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Are Amusement Park Rides Really Not Regulated?

Published on Dec 8, 2016 at 11:39 am in Personal Injury.

When we go to an amusement park with our families, we trust that our children will be safe while enjoying the various rides and attractions on the premises. It’s easy to assume that most rides look safe and that the operators know what they’re doing. We’re also often told that amusement park rides are thoroughly checked and tested every morning. But are daily tests enough?

In August 2016, a Kansas water park made headlines when it was revealed that a 10-year-old boy was decapitated and killed on a water slide. This accident was one of four serious amusement park accidents that occurred over a period of 5 days throughout the United States. Another tragic accident during that period happened when a boy fell from a moving roller coaster in Pennsylvania.

Some accidents are close to home. Back in 2007, Louisville’s Six Flags Kentucky Kingdom was the site of another horrific amusement park accident. A 13-year-old girl lost both her feet when they were severed after a ride cable split. These types of accidents are bound to happen on an occasional basis, but there comes a time when we question what’s being done to bring the number of possible accidents down to an absolute minimum.

Asking the Difficult Questions About Amusement Park Safety  

Here’s something to consider: Why don’t media outlets talk about numerical U.S. amusement park accident statistics when covering news stories like the cases above? Why aren’t amusement parks outlining how they prevent accidents and how they’re making parks safer for our children?

The answer to these questions is simple. Amusement parks aren’t required to release any data regarding how many accidents occur or even why they occur. The media doesn’t talk about accident statistics because there aren’t any available. Amusement parks, unbelievably, are not regulated on a federal level when it comes to safety standards. This means that they’re not required to release any type of safety data or even adhere to nationwide safety guidelines.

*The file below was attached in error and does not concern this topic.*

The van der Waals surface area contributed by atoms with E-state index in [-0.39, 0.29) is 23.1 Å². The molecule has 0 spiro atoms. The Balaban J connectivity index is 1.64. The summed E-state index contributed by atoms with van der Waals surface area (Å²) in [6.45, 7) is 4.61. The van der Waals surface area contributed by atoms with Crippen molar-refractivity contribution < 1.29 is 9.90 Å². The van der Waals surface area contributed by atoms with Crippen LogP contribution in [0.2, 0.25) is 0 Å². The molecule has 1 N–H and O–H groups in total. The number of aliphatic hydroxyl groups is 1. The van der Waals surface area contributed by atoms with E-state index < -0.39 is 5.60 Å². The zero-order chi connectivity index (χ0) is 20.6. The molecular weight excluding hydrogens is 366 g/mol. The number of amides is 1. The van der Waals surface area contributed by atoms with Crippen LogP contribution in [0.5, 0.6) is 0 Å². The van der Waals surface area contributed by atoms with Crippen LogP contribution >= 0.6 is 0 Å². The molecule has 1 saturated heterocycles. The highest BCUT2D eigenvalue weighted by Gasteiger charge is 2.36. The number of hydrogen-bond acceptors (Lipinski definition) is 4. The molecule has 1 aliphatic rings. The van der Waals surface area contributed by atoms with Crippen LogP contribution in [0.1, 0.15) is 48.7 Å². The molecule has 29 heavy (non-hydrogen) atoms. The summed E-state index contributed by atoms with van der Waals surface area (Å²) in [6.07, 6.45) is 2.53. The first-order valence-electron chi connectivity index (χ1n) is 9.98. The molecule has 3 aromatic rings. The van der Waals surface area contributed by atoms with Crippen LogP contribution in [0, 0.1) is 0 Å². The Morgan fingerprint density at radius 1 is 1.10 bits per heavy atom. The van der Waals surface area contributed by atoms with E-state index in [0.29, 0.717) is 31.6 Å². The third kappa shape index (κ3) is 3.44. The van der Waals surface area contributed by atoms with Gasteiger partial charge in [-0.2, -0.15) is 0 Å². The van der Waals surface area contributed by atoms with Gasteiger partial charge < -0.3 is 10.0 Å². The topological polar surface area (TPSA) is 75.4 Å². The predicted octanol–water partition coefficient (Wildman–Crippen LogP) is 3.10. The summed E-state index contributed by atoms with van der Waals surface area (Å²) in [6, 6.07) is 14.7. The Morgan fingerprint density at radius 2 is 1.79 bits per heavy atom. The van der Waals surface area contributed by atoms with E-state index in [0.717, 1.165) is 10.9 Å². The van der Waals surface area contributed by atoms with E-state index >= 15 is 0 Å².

Amusement parks are instead regulated on a state level. As such, every state has their own policies regarding how accidents are investigated and if they’re even investigated by the government at all. Some states offer no government investigations. Other states—like Kentucky for example—do, but the regulations in place do not always impact how major amusement park chains are operated.

If amusement parks aren’t required to report accident data or hold investigations after incidents, how can we know these rides are safe? It’s no secret that the U.S. amusement park industry is a billion-dollar industry. It’s a $12 billion-dollar industry to be exact. That’s a ton of profit to be made. If too many accidents and/or unsafe conditions were revealed, park owners and financial stakeholders may try and hide that information to protect their profit margins.

This potentially creates a situation where the rides we trust to be safe end up riskier and more dangerous than they could be. Amusement park owners and ride engineers must prioritize the safety of our children. Any other option simply isn’t acceptable. To ensure this, national regulations and regularly-released amusement park accident data would both help tremendously.

If you or a loved one has been injured on an amusement park ride in the state of Kentucky, you owe it to yourself and your family to take legal action. Doing so may help send the above vital message to amusement park corporations as well as the national government. A successful lawsuit may also enable your family to recover from a tragedy that should not have occurred in the first place.

For more information, don’t hesitate to get in touch with Thomas Law Offices today. We can pair you with you an experienced Louisville, KY personal injury lawyer who can tell you if filing a lawsuit is in your best interest as well as walk you through every step of the filing process. These types of lawsuits can be difficult to fight in court, but together we can make a difference and protect our children.